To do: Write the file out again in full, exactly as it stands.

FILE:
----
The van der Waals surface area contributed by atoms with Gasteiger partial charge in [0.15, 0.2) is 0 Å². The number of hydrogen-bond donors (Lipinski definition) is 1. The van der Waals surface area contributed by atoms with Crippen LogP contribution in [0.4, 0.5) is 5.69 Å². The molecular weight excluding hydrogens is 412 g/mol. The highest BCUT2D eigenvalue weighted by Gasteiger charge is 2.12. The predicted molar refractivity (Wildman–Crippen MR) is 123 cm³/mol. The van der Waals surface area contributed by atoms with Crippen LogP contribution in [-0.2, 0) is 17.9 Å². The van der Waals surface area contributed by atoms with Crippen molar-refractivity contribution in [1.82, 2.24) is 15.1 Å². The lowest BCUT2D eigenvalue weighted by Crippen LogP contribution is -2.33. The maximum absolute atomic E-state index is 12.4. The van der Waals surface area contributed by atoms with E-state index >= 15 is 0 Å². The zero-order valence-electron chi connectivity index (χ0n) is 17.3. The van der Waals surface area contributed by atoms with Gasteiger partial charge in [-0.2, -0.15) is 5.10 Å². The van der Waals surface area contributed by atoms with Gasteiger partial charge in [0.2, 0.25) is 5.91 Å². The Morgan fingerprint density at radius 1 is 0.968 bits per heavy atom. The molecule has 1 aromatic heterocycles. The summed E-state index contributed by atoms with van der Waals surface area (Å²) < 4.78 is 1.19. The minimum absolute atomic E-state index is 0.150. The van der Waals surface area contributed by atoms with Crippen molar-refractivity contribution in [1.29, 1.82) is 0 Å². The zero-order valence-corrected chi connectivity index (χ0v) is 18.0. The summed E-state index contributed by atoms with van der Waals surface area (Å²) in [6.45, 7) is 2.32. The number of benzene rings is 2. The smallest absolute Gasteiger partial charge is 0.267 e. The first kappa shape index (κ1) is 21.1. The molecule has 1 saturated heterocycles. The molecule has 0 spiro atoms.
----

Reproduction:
The van der Waals surface area contributed by atoms with Gasteiger partial charge in [0.15, 0.2) is 0 Å². The number of hydrogen-bond donors (Lipinski definition) is 1. The van der Waals surface area contributed by atoms with Crippen LogP contribution in [0.4, 0.5) is 5.69 Å². The molecular weight excluding hydrogens is 412 g/mol. The highest BCUT2D eigenvalue weighted by Gasteiger charge is 2.12. The predicted molar refractivity (Wildman–Crippen MR) is 123 cm³/mol. The van der Waals surface area contributed by atoms with Crippen LogP contribution in [-0.2, 0) is 17.9 Å². The van der Waals surface area contributed by atoms with Crippen molar-refractivity contribution in [1.82, 2.24) is 15.1 Å². The lowest BCUT2D eigenvalue weighted by Crippen LogP contribution is -2.33. The maximum absolute atomic E-state index is 12.4. The van der Waals surface area contributed by atoms with E-state index >= 15 is 0 Å². The zero-order valence-electron chi connectivity index (χ0n) is 17.3. The van der Waals surface area contributed by atoms with Gasteiger partial charge in [-0.2, -0.15) is 5.10 Å². The van der Waals surface area contributed by atoms with Gasteiger partial charge in [0.2, 0.25) is 5.91 Å². The Morgan fingerprint density at radius 1 is 0.968 bits per heavy atom. The molecule has 1 aromatic heterocycles. The summed E-state index contributed by atoms with van der Waals surface area (Å²) < 4.78 is 1.19. The minimum absolute atomic E-state index is 0.150. The van der Waals surface area contributed by atoms with Crippen molar-refractivity contribution in [1.29, 1.82) is 0 Å². The zero-order valence-corrected chi connectivity index (χ0v) is 18.0. The summed E-state index contributed by atoms with van der Waals surface area (Å²) in [6.45, 7) is 2.32. The number of benzene rings is 2. The smallest absolute Gasteiger partial charge is 0.267 e. The first kappa shape index (κ1) is 21.1. The molecule has 1 saturated heterocycles. The molecule has 0 spiro atoms.